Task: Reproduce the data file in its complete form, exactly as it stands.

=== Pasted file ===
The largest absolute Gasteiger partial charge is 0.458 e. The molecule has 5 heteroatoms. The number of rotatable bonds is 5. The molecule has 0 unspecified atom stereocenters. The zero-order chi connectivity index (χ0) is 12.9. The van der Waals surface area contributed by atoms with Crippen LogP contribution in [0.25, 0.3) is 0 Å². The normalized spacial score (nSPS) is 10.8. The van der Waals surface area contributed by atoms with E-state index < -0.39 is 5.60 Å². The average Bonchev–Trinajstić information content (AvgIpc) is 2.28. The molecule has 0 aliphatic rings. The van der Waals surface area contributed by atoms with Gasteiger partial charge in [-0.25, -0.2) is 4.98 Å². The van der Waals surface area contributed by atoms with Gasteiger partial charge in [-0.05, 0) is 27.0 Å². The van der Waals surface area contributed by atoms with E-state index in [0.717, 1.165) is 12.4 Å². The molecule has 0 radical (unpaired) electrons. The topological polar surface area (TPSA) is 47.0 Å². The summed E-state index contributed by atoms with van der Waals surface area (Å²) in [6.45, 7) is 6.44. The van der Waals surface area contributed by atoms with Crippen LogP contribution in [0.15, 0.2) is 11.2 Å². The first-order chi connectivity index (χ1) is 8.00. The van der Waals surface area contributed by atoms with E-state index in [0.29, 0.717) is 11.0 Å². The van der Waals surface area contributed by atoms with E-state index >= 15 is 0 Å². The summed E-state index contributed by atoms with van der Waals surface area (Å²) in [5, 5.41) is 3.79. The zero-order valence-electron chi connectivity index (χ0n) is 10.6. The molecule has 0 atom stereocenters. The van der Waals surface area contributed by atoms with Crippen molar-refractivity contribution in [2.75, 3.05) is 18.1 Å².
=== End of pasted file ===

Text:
The largest absolute Gasteiger partial charge is 0.458 e. The molecule has 5 heteroatoms. The number of rotatable bonds is 5. The molecule has 0 unspecified atom stereocenters. The zero-order chi connectivity index (χ0) is 12.9. The van der Waals surface area contributed by atoms with Crippen LogP contribution in [0.25, 0.3) is 0 Å². The normalized spacial score (nSPS) is 10.8. The van der Waals surface area contributed by atoms with E-state index < -0.39 is 5.60 Å². The average Bonchev–Trinajstić information content (AvgIpc) is 2.28. The molecule has 0 aliphatic rings. The van der Waals surface area contributed by atoms with Gasteiger partial charge in [-0.25, -0.2) is 4.98 Å². The van der Waals surface area contributed by atoms with Gasteiger partial charge in [-0.05, 0) is 27.0 Å². The van der Waals surface area contributed by atoms with E-state index in [0.717, 1.165) is 12.4 Å². The molecule has 0 radical (unpaired) electrons. The topological polar surface area (TPSA) is 47.0 Å². The summed E-state index contributed by atoms with van der Waals surface area (Å²) in [6.45, 7) is 6.44. The van der Waals surface area contributed by atoms with Crippen LogP contribution in [0.15, 0.2) is 11.2 Å². The first-order chi connectivity index (χ1) is 8.00. The van der Waals surface area contributed by atoms with E-state index in [0.29, 0.717) is 11.0 Å². The van der Waals surface area contributed by atoms with E-state index >= 15 is 0 Å². The summed E-state index contributed by atoms with van der Waals surface area (Å²) in [5, 5.41) is 3.79. The zero-order valence-electron chi connectivity index (χ0n) is 10.6. The molecule has 0 atom stereocenters. The van der Waals surface area contributed by atoms with Crippen molar-refractivity contribution in [2.75, 3.05) is 18.1 Å².